Niels: Yeah, it’s listen to yourself. Don’t do something if it doesn’t feel right for you. Don’t have a surgery if you don’t really need it and don’t take hormones if you feel that it’s not the right path for you, you have to know that that’s what you want but also don’t be afraid to try things, don’t be afraid to try and buy a binder and see if that makes you feel better, don’t be afraid to try hormones because it doesn’t change you immediately, so if you try it and you feel better then you know you’re going in the right direction but don’t be afraid to try and then realise oh, this was not the right thing for me, it’s okay to try to transition in your way, to try to wear the kind of clothes you want to wear. So I think that that’s the best advice for somebody who is just starting out is don’t be afraid to try and listen to your gut. Listen to who you are, don’t try to be as everybody else. There’s no one way to be trans, there’s like as many ways as there are trans people and what’s right for you is not necessarily right for everybody else and that’s okay. If it’s about being gay, I don’t know, I don’t know how to fix being trans and gay and getting that whole thing to work out with dating and meeting guys and stuff. I don’t know what I’m doing, I would appreciate if somebody gave me advice about that, but I’m trying. I’m trying to live the best life that I can and to stay away from the toxic parts of the community and try to find energy in the people that are actually doing really good work for human rights and for things like that. So I don’t know, I’m gonna have to get back to you on that because I still don’t know what’s the proper way to be a gay man and how to navigate that whole thing. But I don’t know if anyone knows.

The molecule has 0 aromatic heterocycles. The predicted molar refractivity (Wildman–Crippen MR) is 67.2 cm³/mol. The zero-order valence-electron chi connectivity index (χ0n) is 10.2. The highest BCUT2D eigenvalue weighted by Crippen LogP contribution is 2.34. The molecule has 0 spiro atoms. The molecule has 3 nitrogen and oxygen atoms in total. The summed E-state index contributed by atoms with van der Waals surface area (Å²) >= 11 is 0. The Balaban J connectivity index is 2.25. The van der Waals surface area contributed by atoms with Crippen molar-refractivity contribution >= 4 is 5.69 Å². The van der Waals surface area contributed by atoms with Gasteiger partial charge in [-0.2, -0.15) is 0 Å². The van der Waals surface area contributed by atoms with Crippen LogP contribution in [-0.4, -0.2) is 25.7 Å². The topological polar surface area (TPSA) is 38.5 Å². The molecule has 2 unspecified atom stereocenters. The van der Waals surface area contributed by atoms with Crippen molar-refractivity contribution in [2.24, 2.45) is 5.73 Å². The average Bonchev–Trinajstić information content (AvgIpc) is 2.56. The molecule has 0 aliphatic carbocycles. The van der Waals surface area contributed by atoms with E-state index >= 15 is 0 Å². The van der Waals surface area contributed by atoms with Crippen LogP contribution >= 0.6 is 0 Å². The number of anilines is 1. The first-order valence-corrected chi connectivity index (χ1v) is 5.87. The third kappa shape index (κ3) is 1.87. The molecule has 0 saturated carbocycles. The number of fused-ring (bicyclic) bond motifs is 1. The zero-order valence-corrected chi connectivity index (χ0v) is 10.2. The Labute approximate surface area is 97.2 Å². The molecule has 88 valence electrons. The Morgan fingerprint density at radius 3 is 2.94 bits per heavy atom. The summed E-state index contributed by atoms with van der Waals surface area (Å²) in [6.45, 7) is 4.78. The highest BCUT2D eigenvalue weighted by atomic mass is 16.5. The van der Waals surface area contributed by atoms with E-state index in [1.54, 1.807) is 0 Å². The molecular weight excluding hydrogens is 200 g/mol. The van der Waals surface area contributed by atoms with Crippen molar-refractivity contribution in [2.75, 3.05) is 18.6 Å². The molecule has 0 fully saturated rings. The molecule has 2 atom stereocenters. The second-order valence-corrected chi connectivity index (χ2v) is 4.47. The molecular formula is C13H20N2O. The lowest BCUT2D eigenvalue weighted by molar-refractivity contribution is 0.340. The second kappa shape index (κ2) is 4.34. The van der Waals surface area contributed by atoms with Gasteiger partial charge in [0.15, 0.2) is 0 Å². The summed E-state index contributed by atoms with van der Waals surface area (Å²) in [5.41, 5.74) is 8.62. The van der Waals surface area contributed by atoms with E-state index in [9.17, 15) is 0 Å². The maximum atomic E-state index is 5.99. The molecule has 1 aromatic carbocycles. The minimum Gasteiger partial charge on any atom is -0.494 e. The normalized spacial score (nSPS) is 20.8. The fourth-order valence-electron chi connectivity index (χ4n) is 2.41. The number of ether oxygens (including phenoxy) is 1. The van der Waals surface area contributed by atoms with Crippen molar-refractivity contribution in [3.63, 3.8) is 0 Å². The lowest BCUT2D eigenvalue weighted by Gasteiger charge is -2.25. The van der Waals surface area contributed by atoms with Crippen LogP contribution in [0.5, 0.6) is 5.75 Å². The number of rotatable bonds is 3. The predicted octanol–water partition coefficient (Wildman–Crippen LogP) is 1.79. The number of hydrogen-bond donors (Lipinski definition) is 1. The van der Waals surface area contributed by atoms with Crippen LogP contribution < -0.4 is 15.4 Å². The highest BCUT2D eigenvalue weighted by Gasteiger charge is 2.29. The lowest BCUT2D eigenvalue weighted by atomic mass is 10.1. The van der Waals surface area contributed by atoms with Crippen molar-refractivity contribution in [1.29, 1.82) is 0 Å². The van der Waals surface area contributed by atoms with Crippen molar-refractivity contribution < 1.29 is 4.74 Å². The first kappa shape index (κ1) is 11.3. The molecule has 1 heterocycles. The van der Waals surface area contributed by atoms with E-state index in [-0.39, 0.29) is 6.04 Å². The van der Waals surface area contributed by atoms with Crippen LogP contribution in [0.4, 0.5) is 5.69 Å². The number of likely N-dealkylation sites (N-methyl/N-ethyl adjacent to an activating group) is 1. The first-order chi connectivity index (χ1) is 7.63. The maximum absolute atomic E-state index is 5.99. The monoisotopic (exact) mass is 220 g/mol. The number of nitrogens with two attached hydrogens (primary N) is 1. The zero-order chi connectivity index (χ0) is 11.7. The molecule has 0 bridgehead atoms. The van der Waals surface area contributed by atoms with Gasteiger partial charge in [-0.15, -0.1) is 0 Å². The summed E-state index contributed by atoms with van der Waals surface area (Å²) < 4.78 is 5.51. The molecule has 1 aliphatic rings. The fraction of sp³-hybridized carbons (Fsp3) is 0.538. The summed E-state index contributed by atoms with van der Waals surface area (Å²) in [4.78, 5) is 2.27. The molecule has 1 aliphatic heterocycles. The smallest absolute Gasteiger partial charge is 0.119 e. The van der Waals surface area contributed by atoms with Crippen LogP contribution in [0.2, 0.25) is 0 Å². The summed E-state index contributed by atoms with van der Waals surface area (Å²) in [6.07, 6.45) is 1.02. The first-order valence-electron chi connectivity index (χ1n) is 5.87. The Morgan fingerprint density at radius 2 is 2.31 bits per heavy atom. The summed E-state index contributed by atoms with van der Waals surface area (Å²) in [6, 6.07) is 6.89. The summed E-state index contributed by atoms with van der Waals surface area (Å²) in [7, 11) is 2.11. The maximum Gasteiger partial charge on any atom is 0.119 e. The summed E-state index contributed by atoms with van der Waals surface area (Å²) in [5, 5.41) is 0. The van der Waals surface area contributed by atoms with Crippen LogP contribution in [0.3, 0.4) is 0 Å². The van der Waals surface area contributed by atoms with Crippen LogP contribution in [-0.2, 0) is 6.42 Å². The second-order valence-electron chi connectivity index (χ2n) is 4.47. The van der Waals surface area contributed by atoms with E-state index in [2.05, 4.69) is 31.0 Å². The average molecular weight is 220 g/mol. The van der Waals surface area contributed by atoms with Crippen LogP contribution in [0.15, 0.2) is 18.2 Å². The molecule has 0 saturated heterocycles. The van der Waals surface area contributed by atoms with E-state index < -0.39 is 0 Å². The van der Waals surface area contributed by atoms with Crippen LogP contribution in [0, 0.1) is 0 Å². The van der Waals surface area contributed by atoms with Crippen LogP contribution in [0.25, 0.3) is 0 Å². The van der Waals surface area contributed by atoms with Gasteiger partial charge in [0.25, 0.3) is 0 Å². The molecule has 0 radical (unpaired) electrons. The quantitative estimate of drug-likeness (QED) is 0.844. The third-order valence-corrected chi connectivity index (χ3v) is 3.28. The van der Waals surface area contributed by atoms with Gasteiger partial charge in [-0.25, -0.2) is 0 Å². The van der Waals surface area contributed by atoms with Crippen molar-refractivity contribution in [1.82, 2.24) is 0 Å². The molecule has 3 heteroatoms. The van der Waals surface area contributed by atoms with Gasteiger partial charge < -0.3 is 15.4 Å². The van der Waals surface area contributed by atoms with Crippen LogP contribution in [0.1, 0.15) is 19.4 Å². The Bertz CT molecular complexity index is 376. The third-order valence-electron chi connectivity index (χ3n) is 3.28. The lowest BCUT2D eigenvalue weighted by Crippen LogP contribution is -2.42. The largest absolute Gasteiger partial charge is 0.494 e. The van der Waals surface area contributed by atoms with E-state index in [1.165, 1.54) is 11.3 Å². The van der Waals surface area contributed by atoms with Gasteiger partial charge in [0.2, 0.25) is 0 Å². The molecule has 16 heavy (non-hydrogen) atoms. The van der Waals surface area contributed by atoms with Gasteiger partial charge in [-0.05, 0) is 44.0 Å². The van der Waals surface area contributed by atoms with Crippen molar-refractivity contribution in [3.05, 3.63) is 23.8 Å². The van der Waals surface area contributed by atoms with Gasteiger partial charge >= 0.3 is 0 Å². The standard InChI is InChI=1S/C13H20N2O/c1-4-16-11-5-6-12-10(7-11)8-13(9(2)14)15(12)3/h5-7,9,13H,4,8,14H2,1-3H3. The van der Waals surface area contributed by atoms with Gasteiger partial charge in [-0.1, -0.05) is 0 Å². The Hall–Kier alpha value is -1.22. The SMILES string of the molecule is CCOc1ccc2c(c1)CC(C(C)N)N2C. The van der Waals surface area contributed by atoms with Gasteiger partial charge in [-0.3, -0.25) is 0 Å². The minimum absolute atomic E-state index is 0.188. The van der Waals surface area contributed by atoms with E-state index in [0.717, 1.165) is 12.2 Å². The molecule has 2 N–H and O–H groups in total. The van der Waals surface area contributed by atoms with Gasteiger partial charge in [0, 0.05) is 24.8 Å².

Rian: I’m going to take you up on that one, I think that’s a whole episode interview on its own is how to be a proper gay man, because I still haven’t figured that out Niels, I’m still struggling.

Niels: I don’t think anyone knows, I don’t think anybody knows, that’s the thing, and the reason why I think we need to be talking about this is what kind of gay community do we want, not the one that we have because we can all criticise GrindR and the bar scene and all that stuff but what do we actually want? That I think is worth a conversation.

Rian: And a very important conversation as well.

Niels: Yes.

Rian: Niels, anything you want to add that I haven’t asked?

Niels: No, I think I talked a lot actually, maybe you’re going to have to edit this because sometimes I have a way of getting to the point by going out on some tangent and then reeling myself back in. But I hope you got what you needed.

Rian: I did, thank you so much.

Niels: Yes, okay.

Rian: GaySA Radio, where you are family. I’m Rian and that was Niels Jansen talking to us about his journey as a transgender man.